At first, Barbara Holt testified that she asked Ms. Johnson for her Social Security card; later, she testified that she asked Ms. Johnson for her Medicaid card and that she asked the questions on the application, one of which was whether Ms. Johnson was on Medicaid. At trial, Ms. Johnson disputed Ms. Holt's testimony that she was asked whether she was on Medicaid. Ms. Johnson showed the jury how she gave her cards to Ms. Holt, by pulling a vinyl holder out of her purse. She testified that she always kept her cards in this vinyl holder, which contained her Medicaid, Medicare, and Social Security cards.

Despite the fact that Ms. Holt knew that it was illegal and against company policy to sell a Medicare supplement policy to Ms. Johnson, because she was on Medicaid, Ms. Holt completed the application and collected the premiums on the policy. Initially the premiums were $71 per month; by 1992, they had risen to $103--almost one-third of Ms. Johnson's fixed income. Over almost a three-year period from 1990 through 1992, Ms. Johnson paid a total of $3,132 in premiums on this policy.

Life of Georgia first argues that it was entitled to a directed verdict or to a judgment notwithstanding the verdict, with respect to the award of punitive damages because, it argues, the plaintiff failed to prove by clear and convincing evidence that the company "consciously or deliberately engaged in oppression, fraud, wantonness, or malice" as is required by § 6-11-20, Ala.Code 1975, for the award of punitive damages. The statute provides:

"s 6-11-20. Punitive damages not to be awarded other than where clear and convincing evidence proven; definitions.

"(a) Punitive damages may not be awarded in any civil action, except civil actions for wrongful death pursuant to Sections 6-5-391 and 6-5-410, other than in a tort action where it is proven by clear and convincing evidence that the defendant consciously or deliberately engaged in oppression, fraud, wantonness, or malice with regard to the plaintiff. Nothing contained in this article is to be construed as creating any claim for punitive damages which is not now present under the law of the State of Alabama.

"(b) As used in this article, the following definitions shall apply:

"(1) Fraud. An intentional misrepresentation, deceit, or concealment of a material fact the concealing party had a duty to disclose, which was gross, oppressive, or malicious and committed with the intention on the part of the defendant of thereby depriving a person or entity of property or legal rights or otherwise causing injury.

"(2) Malice. The intentional doing of a wrongful act without just cause or excuse, either:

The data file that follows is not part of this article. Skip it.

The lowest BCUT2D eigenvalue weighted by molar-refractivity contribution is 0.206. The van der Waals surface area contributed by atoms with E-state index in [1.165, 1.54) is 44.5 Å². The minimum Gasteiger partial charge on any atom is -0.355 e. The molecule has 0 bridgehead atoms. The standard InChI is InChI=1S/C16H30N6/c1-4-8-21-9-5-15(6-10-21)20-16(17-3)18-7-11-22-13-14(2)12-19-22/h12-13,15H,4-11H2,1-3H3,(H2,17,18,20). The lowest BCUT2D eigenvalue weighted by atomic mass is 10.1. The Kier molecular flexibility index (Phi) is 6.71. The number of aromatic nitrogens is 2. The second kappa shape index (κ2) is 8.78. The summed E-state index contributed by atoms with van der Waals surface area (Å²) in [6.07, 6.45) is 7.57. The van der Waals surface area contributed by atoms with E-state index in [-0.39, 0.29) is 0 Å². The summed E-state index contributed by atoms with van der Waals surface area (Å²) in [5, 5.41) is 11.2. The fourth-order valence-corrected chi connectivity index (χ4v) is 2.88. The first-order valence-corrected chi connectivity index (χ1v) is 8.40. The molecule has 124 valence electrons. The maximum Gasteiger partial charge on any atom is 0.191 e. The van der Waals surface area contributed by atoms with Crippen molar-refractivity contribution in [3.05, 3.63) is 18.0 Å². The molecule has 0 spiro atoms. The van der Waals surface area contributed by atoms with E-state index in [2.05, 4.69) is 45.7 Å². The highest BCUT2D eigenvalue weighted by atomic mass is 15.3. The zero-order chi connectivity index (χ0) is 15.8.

"a. With an intent to injure the person or property of another person or entity, or

"b. Under such circumstances that the law will imply an evil intent.

"(3) Wantonness. Conduct which is carried on with a reckless or conscious disregard of the rights or safety of others.

"(4) Clear and convincing evidence. Evidence that, when weighed against evidence in opposition, will produce in the mind of the trier of fact a firm conviction as to each essential element of the claim and a high probability as to the correctness of the conclusion. Proof by clear and convincing evidence requires a level of proof greater than a preponderance of the evidence or the substantial weight of the evidence, but less than beyond a reasonable doubt.


The standard of review applicable to a directed verdict or to a denial of a motion for a directed verdict is whether the nonmoving party presented substantial evidence in support of his or her position. If not, then a directed verdict is proper. Bailey v. Avera, 560 So.2d 1038, 1039 (Ala.1990). A verdict is properly directed only where there is a complete absence of proof on a material issue or where there are no disputed questions of fact for the jury to determine. Woodruff v. Johnson, 560 So.2d 1040, 1041 (Ala.1990); K.S. v. Carr, 618 So.2d 707 713 (Ala.1993). Life of Georgia argues strenuously that the evidence was not sufficient to meet this clear and convincing standard; however, it admits that the evidence was in sharp conflict.

The trial judge denied Life of Georgia's motion for a directed verdict because he was satisfied that the plaintiff had presented a jury question with regard to the issue of punitive damages. He stated in his Hammond order:

"Clear and convincing evidence was presented at trial that Life of Georgia was aware of the fraudulent sale of these Medicare supplement policies.... Plaintiff further produced clear and convincing evidence through the testimony of three live pattern witnesses that Life of Georgia's conduct in selling these policies to elderly, uneducated, single black women was not an isolated event and had not ceased and these people were paying a very substantial portion of their fixed income for useless policies. Evidence was presented at trial that Life of Georgia was aware of the unfitness of its agent in selling this specialized type policy. Eric Peek testified that he trained Barbara Holt for Life of Georgia yet gave her no training relative to the Medicare Supplement policies because he himself did not...